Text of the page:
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Strongylocentrotus franciscanus - Red sea urchin

Geographic range:
Alaska to Cedros Island, Baja California

Key features:
Adults are either a deep red, almost black or a bright brick red. The spines are very long, and red urchins are usually much larger than nearby purple urchins.

Similar species:
Strongylocentrotus purpuratus -- Purple sea urchin

bay (rocky shore), exposed rocky shore, kelp forest, protected rocky shore
Strongylocentrotus franciscanus - Red sea urchin image


Primary common name:
Red sea urchin
  ITIS code:
Synonymous name(s):
General grouping:
Sea stars, urchins, cucumbers, sand dollars, brittle stars

Geographic Range
Range description:
Alaska to Cedros Island, Baja California. Reports from Japan are likely a misidentification of a sibling species.
Northern latitude extent:
  Southern latitude extent:
East longitude extent:
  West longitude extent:

Intertidal Height
Lowest intertidal height:
meters OR -2 feet
  Highest intertidal height:
meters OR 0 feet
Intertidal height notes:
Usually found in tide pools and other low zones in the intertidal.

Subtidal Depth Range
Minimum depth:
0 meters OR 0 feet
  Maximum depth:
100 meters OR feet
Subtidal depth notes:
Depending on the reference, the maximum depth is 90 or 125 m deep.

bay (rocky shore), exposed rocky shore, kelp forest, protected rocky shore
Habitat notes:
Associated with rocky reefs, and usually kelp forests.

Relative abundance:

Species Description
General description:
Red urchins are the larger of the two species commonly occurring along the central coast of California, although they tend to be less abundant than purple urchins. Coloration of the spines and test can range from dark burgundy to brick red, and may include hints of dark purple.
Distinctive features:
Deep or bright red color, large test diameter, and elongate spines characterizes the red urchin, separating it from the smaller purple urchin.
Test diameter up to 11 cm.

Natural History
General natural history:
Red urchins may live upwards of 20 years. Where their range overlaps with that of the sea otter, red urchins remain in rocky crevices to avoid being consumed. While in these crevices, the red urchins extend their tube feet, waiting for drift kelp to come within their grasp. In areas lacking predators, red urchins may move several meters per day in search of algae to graze. Dispersal occurs during a planktonic phase, during which larvae remain in the water column for 2-4 months, carried by oceanic currents. Larvae settle in shallow habitats, usually cued by exudates from algae in the area.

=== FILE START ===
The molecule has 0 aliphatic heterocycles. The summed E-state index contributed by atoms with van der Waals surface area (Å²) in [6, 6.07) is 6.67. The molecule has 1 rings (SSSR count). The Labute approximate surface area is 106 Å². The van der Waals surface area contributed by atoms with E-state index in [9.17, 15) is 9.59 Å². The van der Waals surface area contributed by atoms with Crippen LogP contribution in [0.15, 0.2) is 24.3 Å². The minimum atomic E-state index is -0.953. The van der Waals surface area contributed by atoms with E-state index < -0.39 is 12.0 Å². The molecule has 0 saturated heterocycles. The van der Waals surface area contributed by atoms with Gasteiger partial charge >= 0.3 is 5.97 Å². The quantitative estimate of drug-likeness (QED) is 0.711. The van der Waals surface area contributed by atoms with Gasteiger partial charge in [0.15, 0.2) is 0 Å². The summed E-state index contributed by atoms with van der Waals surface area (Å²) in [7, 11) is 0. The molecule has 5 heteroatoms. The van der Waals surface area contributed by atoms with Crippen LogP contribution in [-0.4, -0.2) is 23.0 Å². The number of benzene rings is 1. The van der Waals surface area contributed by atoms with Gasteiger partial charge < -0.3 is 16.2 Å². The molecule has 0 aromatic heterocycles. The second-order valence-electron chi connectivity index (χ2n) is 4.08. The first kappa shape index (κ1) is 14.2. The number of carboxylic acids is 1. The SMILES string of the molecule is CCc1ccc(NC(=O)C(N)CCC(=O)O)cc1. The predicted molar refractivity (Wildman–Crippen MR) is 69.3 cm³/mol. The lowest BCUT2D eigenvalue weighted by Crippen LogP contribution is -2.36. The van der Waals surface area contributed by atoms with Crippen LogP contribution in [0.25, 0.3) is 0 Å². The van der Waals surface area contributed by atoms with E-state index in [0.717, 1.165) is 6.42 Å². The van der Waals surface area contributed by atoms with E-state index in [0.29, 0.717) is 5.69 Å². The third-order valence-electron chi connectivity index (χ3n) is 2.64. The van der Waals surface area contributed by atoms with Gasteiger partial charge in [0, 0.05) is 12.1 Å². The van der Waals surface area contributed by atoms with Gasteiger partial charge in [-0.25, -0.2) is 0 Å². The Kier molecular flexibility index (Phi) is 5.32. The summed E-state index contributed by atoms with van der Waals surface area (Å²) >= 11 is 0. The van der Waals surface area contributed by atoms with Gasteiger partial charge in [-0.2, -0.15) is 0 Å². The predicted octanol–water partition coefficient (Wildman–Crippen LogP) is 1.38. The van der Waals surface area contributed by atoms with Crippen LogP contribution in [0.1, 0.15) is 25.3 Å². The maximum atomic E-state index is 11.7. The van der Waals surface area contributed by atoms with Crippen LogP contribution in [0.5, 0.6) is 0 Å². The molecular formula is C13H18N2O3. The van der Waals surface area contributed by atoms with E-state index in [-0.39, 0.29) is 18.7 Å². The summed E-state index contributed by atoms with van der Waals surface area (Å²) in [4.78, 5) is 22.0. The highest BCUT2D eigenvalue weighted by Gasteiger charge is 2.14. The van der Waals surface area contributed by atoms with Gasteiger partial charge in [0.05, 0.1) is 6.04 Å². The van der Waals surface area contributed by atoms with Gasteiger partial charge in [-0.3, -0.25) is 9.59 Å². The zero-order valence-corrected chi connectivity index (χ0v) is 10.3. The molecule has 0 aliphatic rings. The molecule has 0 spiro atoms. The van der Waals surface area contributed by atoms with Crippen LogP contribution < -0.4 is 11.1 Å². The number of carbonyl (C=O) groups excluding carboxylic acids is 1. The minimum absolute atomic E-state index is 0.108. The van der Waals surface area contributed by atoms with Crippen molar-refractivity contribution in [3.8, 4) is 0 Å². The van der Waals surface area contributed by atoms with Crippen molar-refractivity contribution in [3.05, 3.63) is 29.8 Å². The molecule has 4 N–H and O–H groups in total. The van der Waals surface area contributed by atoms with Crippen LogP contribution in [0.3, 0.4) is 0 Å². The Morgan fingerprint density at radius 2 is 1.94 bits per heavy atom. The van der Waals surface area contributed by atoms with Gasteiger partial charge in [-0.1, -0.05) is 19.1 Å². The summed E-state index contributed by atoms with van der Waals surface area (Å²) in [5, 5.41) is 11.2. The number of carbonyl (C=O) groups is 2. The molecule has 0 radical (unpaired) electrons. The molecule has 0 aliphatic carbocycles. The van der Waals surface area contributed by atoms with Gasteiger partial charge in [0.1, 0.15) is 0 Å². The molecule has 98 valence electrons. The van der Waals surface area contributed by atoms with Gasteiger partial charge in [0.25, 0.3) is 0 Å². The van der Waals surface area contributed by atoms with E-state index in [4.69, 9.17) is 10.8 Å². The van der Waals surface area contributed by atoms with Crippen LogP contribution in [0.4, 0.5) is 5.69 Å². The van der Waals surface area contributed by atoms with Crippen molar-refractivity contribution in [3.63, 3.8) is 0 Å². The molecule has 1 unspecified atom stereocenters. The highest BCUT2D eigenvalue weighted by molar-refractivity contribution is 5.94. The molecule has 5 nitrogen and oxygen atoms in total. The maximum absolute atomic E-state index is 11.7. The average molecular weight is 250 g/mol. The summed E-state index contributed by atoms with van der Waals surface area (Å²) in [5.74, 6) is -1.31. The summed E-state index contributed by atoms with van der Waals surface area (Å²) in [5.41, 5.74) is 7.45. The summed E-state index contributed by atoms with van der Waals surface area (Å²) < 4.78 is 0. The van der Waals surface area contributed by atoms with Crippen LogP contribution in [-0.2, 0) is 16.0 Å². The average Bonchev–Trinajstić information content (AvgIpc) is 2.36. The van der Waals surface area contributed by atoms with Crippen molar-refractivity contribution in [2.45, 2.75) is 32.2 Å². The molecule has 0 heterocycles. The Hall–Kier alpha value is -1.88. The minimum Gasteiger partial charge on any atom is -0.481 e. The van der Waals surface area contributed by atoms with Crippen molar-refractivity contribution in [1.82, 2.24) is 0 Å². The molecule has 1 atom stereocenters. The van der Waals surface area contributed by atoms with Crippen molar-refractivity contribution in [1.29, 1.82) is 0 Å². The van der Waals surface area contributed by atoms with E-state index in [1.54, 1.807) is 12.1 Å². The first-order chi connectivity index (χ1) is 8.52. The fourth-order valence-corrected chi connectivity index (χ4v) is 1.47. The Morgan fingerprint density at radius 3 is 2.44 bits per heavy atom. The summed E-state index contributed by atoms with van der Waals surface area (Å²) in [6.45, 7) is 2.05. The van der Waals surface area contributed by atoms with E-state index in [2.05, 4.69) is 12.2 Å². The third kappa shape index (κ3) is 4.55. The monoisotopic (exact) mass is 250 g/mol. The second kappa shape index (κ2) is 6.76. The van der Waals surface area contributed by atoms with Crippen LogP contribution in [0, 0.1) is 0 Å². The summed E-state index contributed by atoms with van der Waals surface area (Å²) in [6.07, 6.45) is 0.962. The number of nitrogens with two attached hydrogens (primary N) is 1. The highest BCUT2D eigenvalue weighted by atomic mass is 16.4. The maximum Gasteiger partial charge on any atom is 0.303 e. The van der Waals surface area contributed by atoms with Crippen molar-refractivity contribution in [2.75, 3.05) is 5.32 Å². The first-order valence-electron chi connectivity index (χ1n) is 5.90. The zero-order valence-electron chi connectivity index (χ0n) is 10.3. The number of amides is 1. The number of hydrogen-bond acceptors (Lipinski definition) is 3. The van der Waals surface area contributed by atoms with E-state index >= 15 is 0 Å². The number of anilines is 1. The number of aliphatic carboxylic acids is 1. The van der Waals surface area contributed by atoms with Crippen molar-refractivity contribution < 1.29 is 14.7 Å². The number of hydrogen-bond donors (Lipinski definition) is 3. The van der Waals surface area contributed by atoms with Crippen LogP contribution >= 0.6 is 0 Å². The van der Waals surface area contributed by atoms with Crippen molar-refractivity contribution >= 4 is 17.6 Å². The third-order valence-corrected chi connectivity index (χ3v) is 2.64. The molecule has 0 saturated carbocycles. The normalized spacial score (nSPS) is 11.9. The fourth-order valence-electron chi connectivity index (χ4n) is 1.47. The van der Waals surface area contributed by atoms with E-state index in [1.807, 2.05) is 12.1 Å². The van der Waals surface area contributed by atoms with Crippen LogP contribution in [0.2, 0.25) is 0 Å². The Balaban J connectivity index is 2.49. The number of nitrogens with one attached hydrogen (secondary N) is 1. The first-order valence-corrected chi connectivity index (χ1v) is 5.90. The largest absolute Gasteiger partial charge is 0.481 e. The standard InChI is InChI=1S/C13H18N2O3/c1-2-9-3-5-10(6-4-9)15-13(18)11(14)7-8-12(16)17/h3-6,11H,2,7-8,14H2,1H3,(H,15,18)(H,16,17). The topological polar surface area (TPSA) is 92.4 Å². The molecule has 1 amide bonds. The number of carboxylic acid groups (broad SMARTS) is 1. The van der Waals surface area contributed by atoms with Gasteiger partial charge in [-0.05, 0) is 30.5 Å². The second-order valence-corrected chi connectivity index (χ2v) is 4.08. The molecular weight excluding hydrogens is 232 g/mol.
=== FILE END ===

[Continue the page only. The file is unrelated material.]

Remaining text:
Common predators, besides man, include southern sea otters Enhydra lutris nereis, sheephead wrasse Semicossyphus pulcher, and California spiny lobster Panulirus interruptus.
Red urchins feed on a variety of algal species, but prefer the giant kelp Macrocystis pyrifera.

Feeding behavior
Feeding behavior(s):
Feeding behavior notes:
Red urchins feed using a five-toothed structure called Aristotle's Lantern. The oral hole has soft tissue and through this the five bladed teeth are extruded, cutting the alga into smaller pieces that are ingested. In some cases, small invertebrates growing on the ingested alga are also consumed.
February - July  
Gonads of males and females ripen in early spring, usually April and May in central California. Gametes are shed externally and fertilization takes place in the water column. Larvae then develop over a period of 2-4 months, riding oceanic currents the entire time.

Cordell Bank National Marine Sanctuary:
Gulf of Farallones National Marine Sanctuary:
Monterey Bay National Marine Sanctuary:
Although red urchins were commercially harvested beginning in the 1970s, the fishery peaked in the early 1990s, crashing precipitously until 1999. Currently it is still harvested.
Listing Status:
Monitoring Trends:
Carlton, J.T. 2007.
The Light and Smith Manual, 4th edition
Intertidal Invertebrates from Central California to Oregon
University of California Press. 1001 p.

Lamb, A. and B. P. Hanby. 2005. Marine life of the Pacific Northwest. Harbour Publishing. 398 p.

Leet, W.S., C.M. Dewees, R. Klingbeil and E.J. Larson. 2001. California's living marine resources: a status report. California Department of Fish and Game.

Morris, R.H., D.P Abbott, and E.C. Haderlie. 1980. Intertidal Invertebrates of California. Stanford University Press, Stanford, California. 690 p.

Data supplied by SIMoN Sanctuary Integrated Monitoring Network
Anthopleura xanthogrammica - Giant green anemone

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